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4 New Gifted and Talented Programs Won't Use Tests to Assess Students

By Amy Zimmer | April 14, 2016 4:41pm
 The Parents' Alliance for Citywide Education hopes to get a citywide gifted and talented school open in The Bronx.
The Parents' Alliance for Citywide Education hopes to get a citywide gifted and talented school open in The Bronx.
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Willow Lawson

BRONX — The city will open gifted and talented classes next September in four school districts that had none this year — but the city will use different criteria to screen them instead of tests.

Under a new pilot program announced by the Department of Education on Thursday, the DOE will create new third grade G&T classes in the  South Bronx's District 7, Crotona Park's District 12, Bedford-Stuyvesant's District 16 and Ocean Hill/Brownsville's District 23.

Previously, school officials had said that there were not enough qualified G&T test takers to merit gifted programs in these districts.

But the city reversed course in recent months amid calls from families in the communities.

With these new programs, every student will have access to a G&T class in their neighborhood, something that has not happened in at least five years, DOE officials said.

“There are gifted and talented students in every borough and neighborhood in this city, and I am pleased that we are ensuring every student has access to these programs,” Chancellor Carmen Fariña said in a statement.

All families with students currently in the second grade who live in these four districts will be able to apply to these new programs, officials said, adding that the G&T test qualification will be waived for this round of applications.

“These four districts have not had G&T programs for many years,” DOE spokesman Harry Hartfield said. “The goal is to create a pilot program in these areas that responds to families wishes and are based around multiple measures — which best reflect student achievement.”

Students will be admitted based on a variety of measures that are believed to be indicators for success in gifted programs, including demonstrated academic performance, attendance and such behaviors as being highly curious, motivated and a fast learner, DOE officials said.

The DOE plans to identify second graders in these districts performing above second grade level, and then reach out to them with invitations to apply for a seat at one of the G&T programs, officials said.

Once a family expresses interest, their teachers would then complete a checklist and questionnaire evaluating the student for consideration.

Some education experts questioned the city's limited rollout of the divergent admissions policy, and asked whether it would be applicable to more than just these four districts.

“The use of multiple measures in these districts raises the question as to why those measures are not only appropriate for those gifted and talented programs but for the [specialized] competitive high schools as well," asked David Bloomfield, education professor at Brooklyn College and the CUNY Graduate Center.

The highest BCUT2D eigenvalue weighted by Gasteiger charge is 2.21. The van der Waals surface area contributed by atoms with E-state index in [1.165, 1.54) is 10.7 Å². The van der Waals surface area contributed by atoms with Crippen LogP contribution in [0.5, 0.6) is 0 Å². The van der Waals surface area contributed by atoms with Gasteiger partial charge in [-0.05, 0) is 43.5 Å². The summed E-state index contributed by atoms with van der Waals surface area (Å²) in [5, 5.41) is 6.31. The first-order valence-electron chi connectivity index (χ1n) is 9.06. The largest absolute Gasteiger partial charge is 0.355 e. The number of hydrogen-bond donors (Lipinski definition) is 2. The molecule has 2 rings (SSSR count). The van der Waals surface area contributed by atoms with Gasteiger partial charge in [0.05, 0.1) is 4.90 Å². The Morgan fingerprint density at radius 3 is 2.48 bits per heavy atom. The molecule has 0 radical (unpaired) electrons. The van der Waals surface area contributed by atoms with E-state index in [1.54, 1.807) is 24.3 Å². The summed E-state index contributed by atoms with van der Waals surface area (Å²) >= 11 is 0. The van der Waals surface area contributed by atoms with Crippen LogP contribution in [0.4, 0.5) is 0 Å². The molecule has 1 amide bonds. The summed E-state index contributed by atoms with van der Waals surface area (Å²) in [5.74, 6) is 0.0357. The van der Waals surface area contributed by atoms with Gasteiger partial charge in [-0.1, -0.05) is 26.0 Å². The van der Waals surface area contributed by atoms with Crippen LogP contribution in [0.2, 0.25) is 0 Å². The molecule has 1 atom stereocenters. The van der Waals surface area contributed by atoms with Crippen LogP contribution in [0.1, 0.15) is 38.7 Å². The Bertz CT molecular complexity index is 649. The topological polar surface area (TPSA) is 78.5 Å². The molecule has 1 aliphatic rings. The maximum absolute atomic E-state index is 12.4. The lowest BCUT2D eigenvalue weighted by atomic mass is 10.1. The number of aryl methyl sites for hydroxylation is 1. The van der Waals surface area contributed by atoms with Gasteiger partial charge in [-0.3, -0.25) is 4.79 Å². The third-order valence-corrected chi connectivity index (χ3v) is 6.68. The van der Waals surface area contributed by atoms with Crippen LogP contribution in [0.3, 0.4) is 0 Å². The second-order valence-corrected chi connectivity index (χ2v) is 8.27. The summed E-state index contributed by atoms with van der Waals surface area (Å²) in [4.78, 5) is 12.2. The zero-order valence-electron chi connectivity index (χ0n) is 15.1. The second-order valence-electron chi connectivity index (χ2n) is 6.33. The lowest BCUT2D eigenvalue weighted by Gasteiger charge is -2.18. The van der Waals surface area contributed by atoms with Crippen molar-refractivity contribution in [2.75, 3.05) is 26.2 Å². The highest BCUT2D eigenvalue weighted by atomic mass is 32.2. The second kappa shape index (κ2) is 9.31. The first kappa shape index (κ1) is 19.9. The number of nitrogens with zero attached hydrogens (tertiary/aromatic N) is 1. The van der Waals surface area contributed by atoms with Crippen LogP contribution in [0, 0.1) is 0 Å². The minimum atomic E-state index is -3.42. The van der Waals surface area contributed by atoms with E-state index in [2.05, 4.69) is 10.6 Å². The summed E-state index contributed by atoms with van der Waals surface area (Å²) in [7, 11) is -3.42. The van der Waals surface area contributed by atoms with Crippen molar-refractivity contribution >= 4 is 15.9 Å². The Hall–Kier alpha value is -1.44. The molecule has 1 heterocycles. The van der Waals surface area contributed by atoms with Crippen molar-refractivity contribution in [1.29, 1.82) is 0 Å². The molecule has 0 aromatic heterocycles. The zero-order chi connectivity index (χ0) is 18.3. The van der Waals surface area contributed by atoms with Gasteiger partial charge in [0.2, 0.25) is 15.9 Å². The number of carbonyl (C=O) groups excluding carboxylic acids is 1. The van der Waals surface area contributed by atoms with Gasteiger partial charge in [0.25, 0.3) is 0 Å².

"And why not introduce multiple measures in other districts?” he added.

He said the city's modified admissions policy also fails to address wider-ranging segregation problems plaguing public schools.

“I think this goes to this issue of separate but equal: They’re increasing programming to disproportionately poor and minority districts rather than encouraging integration of students citywide,” Bloomfield said. “Here’s another example where the administration is not touching that.”

He said, for example, if the city wanted to address integration and access to G&T education, it could have made one of the G&T programs in the pilot open to students from around the city.

Currently, there are no citywide G&T programs in the Bronx or Staten Island.

The DOE on Thursday also released the numbers of G&T test takers eligible to apply for seats in the roughly 100 gifted programs across the city based on the results of this winter's admissions test.

Of roughly 14,500 4-year-olds looking to score a G&T seat for kindergarten, some 1,800 — or 12 percent — scored 97 or above.

That was the score needed to qualify them for a seat in one of the five elite citywide programs that take kids from across the boroughs, like NEST+M on the Lower East Side and the Brooklyn School of Inquiry in Bensonhurst.

In addition, 2,370 of them, or 19 percent, scored high enough to be eligible to apply for seats in the districtwide G&T programs, according to DOE data.

The pressure on parents continues to mount to help students score higher and higher to land a seat at the tiny number of seats in the vaunted citywide programs.

The number of incoming kindergartners eligible to apply for the citywide programs rose 2 percentage points, while the percent eligible for the districtwide programs remained the same.

Families eligible to apply for G&T programs can apply online or by visiting a Family Welcome Center. Applications are due May 4, and final offers will be sent the last week of May.

Families in District 7, 12, 23 and 16 will be able to apply to the new third grade programs in May with applications completed by their children’s teacher.